Barclays Ghana has stated that the bank’s commitment to supporting the Small, Medium Enterprises (SME) sector remains intact even as the bank draws closer to fully changing to its new brand name, Absa.
The bank said, recognising the important role the sector plays in the growth of the economy and creating employment for the people, the bank will continue to lend its support in a manner that will enable the SME sector to thrive.
The Managing Director of the bank, Ms Abena Osei-Poku, gave the assurance in an interview last Thursday in Accra.
“The change of our brand name gives us the leverage to enable to draw closer to the SMEs because this time around, we are going to do things differently and support our own in a much stronger way”, she said.
The assurance comes at a time when the SMEs in the country continue to agitate over what they described as the lack of needed support to enable them to grow their business.
Among the major challenges is the high and prohibitive interest rates on loans.
Ms Osei-Poku said SMES are special to the bank and pledged the bank’s resolve to ensure that players in that sector are given the necessary advise in cash management, bookkeeping and other basic requirements needed to help them to manage their businesses more effectively.
Panic in FX market
On the panic in the Forex market, she said Barclays Bank Ghana, has confidence in the local currency and noted that there is no need for the public and the investor community to panic about the depreciation of the Ghana cedi against some of the major foreign currencies, particularly the United States dollar.
According to her, the present depreciation of the local currency against the dollar for instance was a result of some blips and not a situation that warrants panic and anxiety.
She said the successful implementation of prudent economic policies that had now seen Ghana exiting from the International Monetary Fund’s (IMF’s) Extended Credit Facility (ECF) programme, the raising of the $3-billion Eurobond at a lower coupon rate, and the positive Fitch rating of Ghana should be enough to demonstrate that, the economy is on track to impact the strength of the Ghana cedi.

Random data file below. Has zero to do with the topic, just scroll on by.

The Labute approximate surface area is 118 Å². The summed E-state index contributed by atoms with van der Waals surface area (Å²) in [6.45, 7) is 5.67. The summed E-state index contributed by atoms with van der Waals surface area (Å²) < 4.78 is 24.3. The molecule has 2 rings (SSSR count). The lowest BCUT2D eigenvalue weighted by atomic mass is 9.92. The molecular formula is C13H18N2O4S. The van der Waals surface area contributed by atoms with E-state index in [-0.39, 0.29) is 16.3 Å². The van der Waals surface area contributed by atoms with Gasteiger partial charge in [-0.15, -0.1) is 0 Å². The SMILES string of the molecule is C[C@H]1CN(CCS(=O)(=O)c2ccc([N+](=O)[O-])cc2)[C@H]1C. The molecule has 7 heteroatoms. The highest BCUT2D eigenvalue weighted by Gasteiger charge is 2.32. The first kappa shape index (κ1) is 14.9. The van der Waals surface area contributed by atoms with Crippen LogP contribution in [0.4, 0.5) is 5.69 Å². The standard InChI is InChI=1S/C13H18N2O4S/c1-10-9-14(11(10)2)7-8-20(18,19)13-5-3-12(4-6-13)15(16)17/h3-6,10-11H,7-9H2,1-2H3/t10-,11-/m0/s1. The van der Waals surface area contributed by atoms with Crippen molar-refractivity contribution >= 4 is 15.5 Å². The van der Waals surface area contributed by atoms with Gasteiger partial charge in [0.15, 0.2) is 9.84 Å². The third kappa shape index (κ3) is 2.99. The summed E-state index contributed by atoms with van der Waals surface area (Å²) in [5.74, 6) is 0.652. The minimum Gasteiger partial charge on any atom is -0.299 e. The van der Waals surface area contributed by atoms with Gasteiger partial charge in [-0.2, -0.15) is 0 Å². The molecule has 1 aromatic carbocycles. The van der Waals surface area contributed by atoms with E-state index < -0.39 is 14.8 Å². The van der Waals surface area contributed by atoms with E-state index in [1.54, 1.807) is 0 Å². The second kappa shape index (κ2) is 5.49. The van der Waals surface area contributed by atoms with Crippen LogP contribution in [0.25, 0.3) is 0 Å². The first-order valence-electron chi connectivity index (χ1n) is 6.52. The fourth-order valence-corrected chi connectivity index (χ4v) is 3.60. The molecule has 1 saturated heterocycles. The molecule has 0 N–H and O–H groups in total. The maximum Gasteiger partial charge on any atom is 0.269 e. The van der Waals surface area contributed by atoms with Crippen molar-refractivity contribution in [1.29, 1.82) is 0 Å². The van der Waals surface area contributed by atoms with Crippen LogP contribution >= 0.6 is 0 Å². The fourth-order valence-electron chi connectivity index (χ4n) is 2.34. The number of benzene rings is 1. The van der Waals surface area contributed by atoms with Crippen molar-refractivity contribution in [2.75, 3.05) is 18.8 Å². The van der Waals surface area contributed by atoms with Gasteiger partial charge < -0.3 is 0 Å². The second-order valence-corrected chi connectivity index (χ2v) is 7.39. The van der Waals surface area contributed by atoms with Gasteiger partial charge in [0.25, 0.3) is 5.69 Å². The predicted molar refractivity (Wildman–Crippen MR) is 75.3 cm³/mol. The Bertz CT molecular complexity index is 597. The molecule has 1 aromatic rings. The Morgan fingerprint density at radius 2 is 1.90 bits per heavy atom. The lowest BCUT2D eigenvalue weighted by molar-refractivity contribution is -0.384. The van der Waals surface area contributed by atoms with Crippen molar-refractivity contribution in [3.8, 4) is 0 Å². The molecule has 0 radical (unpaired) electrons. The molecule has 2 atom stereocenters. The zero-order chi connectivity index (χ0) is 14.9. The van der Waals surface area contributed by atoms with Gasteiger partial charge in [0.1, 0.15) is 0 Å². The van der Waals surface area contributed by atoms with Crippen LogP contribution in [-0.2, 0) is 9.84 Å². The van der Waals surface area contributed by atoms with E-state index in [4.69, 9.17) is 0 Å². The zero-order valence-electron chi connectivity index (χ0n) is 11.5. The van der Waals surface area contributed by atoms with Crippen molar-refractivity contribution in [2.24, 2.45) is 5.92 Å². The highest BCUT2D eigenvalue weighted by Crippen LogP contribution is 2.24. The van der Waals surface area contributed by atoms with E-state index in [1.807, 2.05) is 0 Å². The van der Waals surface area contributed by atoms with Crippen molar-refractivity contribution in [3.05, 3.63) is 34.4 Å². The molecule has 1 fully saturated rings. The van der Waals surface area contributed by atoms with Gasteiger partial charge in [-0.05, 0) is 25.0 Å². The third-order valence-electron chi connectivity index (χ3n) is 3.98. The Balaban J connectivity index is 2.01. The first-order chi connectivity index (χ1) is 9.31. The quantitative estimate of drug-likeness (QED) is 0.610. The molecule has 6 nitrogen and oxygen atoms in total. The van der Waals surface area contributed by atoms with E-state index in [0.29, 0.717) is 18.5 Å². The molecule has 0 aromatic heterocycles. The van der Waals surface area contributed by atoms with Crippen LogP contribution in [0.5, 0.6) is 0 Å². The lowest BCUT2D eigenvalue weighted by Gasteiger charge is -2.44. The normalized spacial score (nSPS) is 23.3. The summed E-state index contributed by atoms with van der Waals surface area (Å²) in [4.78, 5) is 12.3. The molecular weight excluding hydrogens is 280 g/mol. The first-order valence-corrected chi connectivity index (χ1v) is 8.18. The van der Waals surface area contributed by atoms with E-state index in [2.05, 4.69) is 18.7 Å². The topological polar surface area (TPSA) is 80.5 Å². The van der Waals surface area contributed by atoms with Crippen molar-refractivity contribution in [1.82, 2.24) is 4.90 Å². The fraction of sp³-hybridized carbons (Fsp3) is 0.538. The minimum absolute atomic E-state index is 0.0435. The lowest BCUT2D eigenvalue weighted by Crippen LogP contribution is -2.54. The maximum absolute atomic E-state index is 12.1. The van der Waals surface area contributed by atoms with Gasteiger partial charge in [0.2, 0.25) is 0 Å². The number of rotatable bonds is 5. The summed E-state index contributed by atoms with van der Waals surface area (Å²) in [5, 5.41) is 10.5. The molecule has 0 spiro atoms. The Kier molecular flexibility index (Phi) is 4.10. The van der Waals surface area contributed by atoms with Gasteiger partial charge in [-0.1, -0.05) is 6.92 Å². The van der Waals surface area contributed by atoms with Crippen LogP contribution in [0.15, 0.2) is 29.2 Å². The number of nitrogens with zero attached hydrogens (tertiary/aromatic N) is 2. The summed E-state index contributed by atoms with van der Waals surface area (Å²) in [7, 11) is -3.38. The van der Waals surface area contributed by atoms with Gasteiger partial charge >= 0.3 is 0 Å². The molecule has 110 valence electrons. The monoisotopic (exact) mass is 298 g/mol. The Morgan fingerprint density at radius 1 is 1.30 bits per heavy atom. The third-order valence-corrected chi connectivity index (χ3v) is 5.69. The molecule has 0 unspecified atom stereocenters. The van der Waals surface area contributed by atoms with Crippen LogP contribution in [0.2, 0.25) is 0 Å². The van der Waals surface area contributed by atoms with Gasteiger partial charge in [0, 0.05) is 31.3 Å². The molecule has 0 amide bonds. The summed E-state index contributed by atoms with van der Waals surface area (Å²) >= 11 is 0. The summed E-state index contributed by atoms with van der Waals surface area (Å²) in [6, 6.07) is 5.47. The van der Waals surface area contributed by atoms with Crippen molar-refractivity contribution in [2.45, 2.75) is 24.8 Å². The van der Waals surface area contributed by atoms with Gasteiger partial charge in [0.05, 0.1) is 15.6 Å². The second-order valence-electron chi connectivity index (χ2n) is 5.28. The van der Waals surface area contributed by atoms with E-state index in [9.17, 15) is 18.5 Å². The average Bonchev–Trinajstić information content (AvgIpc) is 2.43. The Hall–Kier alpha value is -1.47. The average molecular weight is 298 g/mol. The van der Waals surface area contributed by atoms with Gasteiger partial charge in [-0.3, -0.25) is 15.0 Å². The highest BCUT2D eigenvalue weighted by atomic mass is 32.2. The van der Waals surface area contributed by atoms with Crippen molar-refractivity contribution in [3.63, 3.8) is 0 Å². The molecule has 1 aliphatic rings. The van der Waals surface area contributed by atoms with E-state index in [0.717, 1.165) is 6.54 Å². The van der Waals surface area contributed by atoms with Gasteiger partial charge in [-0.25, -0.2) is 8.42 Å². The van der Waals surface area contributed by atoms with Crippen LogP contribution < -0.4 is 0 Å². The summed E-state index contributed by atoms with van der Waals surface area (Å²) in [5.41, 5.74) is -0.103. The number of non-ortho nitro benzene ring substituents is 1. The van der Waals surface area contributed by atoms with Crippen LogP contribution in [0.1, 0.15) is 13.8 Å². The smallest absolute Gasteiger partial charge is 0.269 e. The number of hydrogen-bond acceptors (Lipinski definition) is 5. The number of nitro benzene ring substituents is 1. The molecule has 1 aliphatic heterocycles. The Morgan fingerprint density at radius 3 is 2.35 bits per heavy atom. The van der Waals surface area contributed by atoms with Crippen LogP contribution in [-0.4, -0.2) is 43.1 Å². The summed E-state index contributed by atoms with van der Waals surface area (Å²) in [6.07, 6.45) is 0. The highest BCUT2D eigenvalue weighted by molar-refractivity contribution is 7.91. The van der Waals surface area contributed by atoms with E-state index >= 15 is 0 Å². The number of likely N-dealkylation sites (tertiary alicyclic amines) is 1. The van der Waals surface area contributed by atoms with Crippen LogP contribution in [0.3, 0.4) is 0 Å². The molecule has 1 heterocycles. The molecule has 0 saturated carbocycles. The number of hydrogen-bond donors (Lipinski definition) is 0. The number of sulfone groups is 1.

“In the last couple of weeks, the Bank of Ghana for instance, released a large chunk of dollars to players in the banking industry to meet our requirements. That was unprecedented and we feel that should the speculations stop, the Ghana cedi will stabilise the way we want it”, she said.
On the financials of the bank for the year 2018, she said the bank achieved an increase in customer loans and advances by about 35 per cent and an increase in customer liabilities, demonstrating growth “in our underlying business with our clients and customers”.
For instance, accruing to the financial of the bank as published in the media, loans and advances to customers went up from GH¢2,593,012,000 in 2017 to GH¢3,204,859,000 in the year under review.
The phenomenon led to a net interest income rise from GH¢650,724,000 in 2018 from the 2017 figure of GH¢531,429,000 in 2017. This represents positive variance of 22 per cent.
The banks’ operating costs increased marginally to 14 per cent in 2018. The cost to income ratio increased to 38.4 per cent from 36 per cent in 2017 primarily as a result of costs related to the bank’s separation from Barclays Plc.
Ms Osei-Poku said “after the injection of internally generated funds to meet Bank of Ghana’s new capital requirement, we achieved an impressive return on equity of 29 per cent, making us one of the best in the Ghanaian banking industry for the third year running”.
On the bank’s profit before tax, the published financials indicated a marginal rise from GH¢550,256,000 in 2017 to GH¢554,447,000 in 2018.
According to the Barclays Ghana MD, “these achievements in 2018 confirmed the bank’s resilience and accelerated progress towards becoming an aspirational and preferred partner for its customers, employees, suppliers, the government and communities within which the bank works.
She also noted that the positive results has provided the bank a firm foundation to transition seamlessly from Barclays to Absa, grow the business and cement a place as an established player in Ghana with a global reach.